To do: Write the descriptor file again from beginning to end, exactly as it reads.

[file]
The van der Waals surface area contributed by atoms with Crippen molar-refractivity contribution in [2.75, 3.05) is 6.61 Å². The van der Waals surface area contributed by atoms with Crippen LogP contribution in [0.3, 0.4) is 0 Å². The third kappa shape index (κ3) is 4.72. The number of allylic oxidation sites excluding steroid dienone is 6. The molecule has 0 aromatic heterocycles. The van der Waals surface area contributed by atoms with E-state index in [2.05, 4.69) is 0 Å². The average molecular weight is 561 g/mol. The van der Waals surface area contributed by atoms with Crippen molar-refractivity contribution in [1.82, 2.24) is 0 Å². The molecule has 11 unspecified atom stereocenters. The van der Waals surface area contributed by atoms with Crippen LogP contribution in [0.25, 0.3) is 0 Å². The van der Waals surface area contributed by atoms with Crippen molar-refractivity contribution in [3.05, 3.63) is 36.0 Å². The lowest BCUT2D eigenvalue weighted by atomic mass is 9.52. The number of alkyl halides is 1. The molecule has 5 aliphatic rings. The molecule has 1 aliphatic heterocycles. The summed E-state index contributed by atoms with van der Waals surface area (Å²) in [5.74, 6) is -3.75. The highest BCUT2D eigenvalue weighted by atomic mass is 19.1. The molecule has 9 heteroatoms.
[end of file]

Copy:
The van der Waals surface area contributed by atoms with Crippen molar-refractivity contribution in [2.75, 3.05) is 6.61 Å². The van der Waals surface area contributed by atoms with Crippen LogP contribution in [0.3, 0.4) is 0 Å². The third kappa shape index (κ3) is 4.72. The number of allylic oxidation sites excluding steroid dienone is 6. The molecule has 0 aromatic heterocycles. The van der Waals surface area contributed by atoms with E-state index in [2.05, 4.69) is 0 Å². The average molecular weight is 561 g/mol. The van der Waals surface area contributed by atoms with Crippen molar-refractivity contribution in [1.82, 2.24) is 0 Å². The molecule has 11 unspecified atom stereocenters. The van der Waals surface area contributed by atoms with Crippen LogP contribution in [0.25, 0.3) is 0 Å². The van der Waals surface area contributed by atoms with Crippen molar-refractivity contribution in [3.05, 3.63) is 36.0 Å². The lowest BCUT2D eigenvalue weighted by atomic mass is 9.52. The number of alkyl halides is 1. The molecule has 5 aliphatic rings. The molecule has 1 aliphatic heterocycles. The summed E-state index contributed by atoms with van der Waals surface area (Å²) in [5.74, 6) is -3.75. The highest BCUT2D eigenvalue weighted by atomic mass is 19.1. The molecule has 9 heteroatoms.